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Yep, we’re still watching Homer Bailey pitch for the Cincinnati Reds

Why? You know why.

MLB: Cincinnati Reds at St. Louis Cardinals Jeff Curry-USA TODAY Sports

We are just under a month away from the sixth anniversary of Homer Bailey no-hitting the Pittsburgh Pirates in PNC Park, the first of Homer’s pair of no-no’s in his Cincinnati Reds career. I suppose it’s pertinent to keep talking about those two spectacular evenings, since at this point, they’re some of the only real reasons why he’s still getting sent out to the mound every handful of days as a starting pitcher for the Reds.

Here’s a quick look at some of the statistics that can best describe what Homer has been for the Reds relative to the rest of the pitchers in Major League Baseball:

You see where this is going, I presume.

I think the specific part of these lists that jumps out at me more than anything isn’t even that Homer’s numbers reveal that he’s been, more or less, the most abysmal starting pitcher in all of baseball for years now, though. A quick glance at some of the names that rank near him on the three-year list shows the likes of Ubaldo Jimenez, Chris Tillman, Yovani Gallardo - that Yovani Gallardo, Matt Cain, Jered Weaver, and Mike Pelfrey, among others...and what stands out specifically is that each and every one of those guys has lost his job, has retired, has been kicked to the curb by at least one team, or has retired. The rest of the teams in this game we call baseball had a light-bulb moment somewhere along the way, with the concept that this guy probably shouldn’t be pitching for us if we’re trying to find ways to win games exploding into their brains with it.

Yet here we are, with Homer Bailey set to pitch tonight in Pittsburgh against the Pirates despite the recent call-ups of Lucas Sims and Tyler Mahle - and despite the fact that almost any other pitcher with a pulse in baseball is more deserving than he is at the moment.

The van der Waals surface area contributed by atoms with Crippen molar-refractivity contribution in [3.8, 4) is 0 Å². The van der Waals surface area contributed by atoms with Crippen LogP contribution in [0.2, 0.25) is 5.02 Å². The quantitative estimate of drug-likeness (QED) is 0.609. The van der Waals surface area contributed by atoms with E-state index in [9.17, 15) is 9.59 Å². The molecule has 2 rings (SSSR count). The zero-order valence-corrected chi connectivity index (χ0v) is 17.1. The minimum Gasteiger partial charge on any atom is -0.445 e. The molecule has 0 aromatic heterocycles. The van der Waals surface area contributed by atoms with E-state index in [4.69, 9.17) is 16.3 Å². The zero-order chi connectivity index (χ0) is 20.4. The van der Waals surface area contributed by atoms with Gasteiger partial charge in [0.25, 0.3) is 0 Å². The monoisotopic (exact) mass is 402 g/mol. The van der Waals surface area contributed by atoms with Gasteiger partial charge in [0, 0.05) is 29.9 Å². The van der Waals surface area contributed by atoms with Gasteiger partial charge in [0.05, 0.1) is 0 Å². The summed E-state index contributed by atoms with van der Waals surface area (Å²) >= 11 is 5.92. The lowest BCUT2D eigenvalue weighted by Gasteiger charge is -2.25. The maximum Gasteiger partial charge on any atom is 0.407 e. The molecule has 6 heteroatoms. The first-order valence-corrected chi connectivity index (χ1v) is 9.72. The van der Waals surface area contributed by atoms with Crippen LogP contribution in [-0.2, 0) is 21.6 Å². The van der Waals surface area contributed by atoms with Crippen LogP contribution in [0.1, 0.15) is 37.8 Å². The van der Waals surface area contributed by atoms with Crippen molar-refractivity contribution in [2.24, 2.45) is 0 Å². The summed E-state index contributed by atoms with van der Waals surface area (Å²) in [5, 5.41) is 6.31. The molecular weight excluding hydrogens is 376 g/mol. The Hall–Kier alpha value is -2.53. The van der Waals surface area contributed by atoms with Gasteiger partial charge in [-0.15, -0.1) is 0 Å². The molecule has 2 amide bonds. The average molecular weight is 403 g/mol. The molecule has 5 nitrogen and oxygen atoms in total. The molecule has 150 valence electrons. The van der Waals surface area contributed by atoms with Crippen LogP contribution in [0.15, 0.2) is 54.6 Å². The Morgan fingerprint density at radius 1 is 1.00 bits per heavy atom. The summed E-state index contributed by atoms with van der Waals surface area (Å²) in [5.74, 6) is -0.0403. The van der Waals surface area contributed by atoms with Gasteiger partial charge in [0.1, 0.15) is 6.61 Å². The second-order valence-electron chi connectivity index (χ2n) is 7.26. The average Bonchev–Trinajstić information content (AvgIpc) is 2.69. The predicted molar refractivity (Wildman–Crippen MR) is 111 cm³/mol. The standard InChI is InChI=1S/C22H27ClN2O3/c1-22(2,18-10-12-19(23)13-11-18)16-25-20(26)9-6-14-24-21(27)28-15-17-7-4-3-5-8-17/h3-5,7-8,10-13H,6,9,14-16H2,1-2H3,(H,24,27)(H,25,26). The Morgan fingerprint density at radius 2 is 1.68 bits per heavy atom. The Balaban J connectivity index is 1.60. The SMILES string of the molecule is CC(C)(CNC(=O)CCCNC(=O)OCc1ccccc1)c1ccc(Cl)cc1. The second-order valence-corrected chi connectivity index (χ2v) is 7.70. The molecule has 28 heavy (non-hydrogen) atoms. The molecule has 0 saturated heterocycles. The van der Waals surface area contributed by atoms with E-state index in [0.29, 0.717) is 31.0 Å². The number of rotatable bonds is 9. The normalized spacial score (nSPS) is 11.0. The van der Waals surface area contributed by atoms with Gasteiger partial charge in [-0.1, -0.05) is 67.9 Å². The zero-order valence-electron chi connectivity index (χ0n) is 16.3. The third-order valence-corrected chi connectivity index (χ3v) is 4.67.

The reason - or reasons, rather - that we’re still watching Homer pitch for the Reds are obvious. He’s due the remainder of his $21 million salary for 2018, and after this season still has $23 million guaranteed to him in 2019, with at least $5 million more due to him should the Reds opt to buy him out of a 2020 option that would otherwise pay him another $25 million. In essence, that’s a 1 year, $28 million commitment to him after the end of this season, and it’s clear that the Reds continue to run him out there every fifth or sixth day purely because of it.

Sure, they’re hoping he can miraculously morph back into a decent pitcher again, and they’d love to have the no-hitter tosser they originally signed to this massive $105 million deal years ago. In reality, though, they’re probably just hoping he can show just enough decent work in his final handful of starts that they can find some way, any way to give him away to some poor sap this offseason, which is something that’s a nearly impossible task to ask.

Nearly impossible. Believe it or not, there are a few other players across the MLB landscape that are in somewhat similar situations.

Up in Toronto, for instance, Troy Tulowitzki hasn’t played a single inning this season after having surgery on both of his heels last offseason. At 33 years old, he’s actually older than Homer, played in just 66 games due to injury in 2017, hasn’t played more than 131 games in a season since 2011, and has at least $38 million guaranteed left on his contract through the end of the 2020 season (including an option buy-out). On top of that, he’s not even been that good when healthy, owning just a 97 OPS+ in 325 games played dating back to the start of the 2015 season.